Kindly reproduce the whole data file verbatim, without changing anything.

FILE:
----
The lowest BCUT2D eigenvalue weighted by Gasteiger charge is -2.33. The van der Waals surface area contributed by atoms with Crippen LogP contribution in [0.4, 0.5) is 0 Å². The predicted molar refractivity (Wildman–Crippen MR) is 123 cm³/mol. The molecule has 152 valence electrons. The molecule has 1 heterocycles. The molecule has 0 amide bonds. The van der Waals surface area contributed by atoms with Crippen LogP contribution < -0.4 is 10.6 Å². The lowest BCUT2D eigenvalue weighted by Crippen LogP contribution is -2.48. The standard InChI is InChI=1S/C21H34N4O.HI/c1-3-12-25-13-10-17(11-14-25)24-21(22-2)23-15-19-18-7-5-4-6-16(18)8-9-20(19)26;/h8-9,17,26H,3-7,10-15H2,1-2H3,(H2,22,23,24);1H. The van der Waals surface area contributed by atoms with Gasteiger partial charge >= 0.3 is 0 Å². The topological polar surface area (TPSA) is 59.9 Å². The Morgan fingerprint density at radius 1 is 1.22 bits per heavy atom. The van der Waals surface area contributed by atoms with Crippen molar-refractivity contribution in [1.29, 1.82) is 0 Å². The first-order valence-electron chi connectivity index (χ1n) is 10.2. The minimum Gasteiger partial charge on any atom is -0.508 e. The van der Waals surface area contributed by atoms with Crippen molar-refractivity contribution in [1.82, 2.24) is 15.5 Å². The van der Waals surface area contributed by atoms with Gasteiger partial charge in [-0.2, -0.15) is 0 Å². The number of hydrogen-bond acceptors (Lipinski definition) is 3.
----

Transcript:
The lowest BCUT2D eigenvalue weighted by Gasteiger charge is -2.33. The van der Waals surface area contributed by atoms with Crippen LogP contribution in [0.4, 0.5) is 0 Å². The predicted molar refractivity (Wildman–Crippen MR) is 123 cm³/mol. The molecule has 152 valence electrons. The molecule has 1 heterocycles. The molecule has 0 amide bonds. The van der Waals surface area contributed by atoms with Crippen LogP contribution < -0.4 is 10.6 Å². The lowest BCUT2D eigenvalue weighted by Crippen LogP contribution is -2.48. The standard InChI is InChI=1S/C21H34N4O.HI/c1-3-12-25-13-10-17(11-14-25)24-21(22-2)23-15-19-18-7-5-4-6-16(18)8-9-20(19)26;/h8-9,17,26H,3-7,10-15H2,1-2H3,(H2,22,23,24);1H. The van der Waals surface area contributed by atoms with Gasteiger partial charge >= 0.3 is 0 Å². The topological polar surface area (TPSA) is 59.9 Å². The Morgan fingerprint density at radius 1 is 1.22 bits per heavy atom. The van der Waals surface area contributed by atoms with Crippen molar-refractivity contribution in [1.29, 1.82) is 0 Å². The first-order valence-electron chi connectivity index (χ1n) is 10.2. The minimum Gasteiger partial charge on any atom is -0.508 e. The van der Waals surface area contributed by atoms with Crippen molar-refractivity contribution in [1.82, 2.24) is 15.5 Å². The van der Waals surface area contributed by atoms with Gasteiger partial charge in [-0.2, -0.15) is 0 Å². The number of hydrogen-bond acceptors (Lipinski definition) is 3.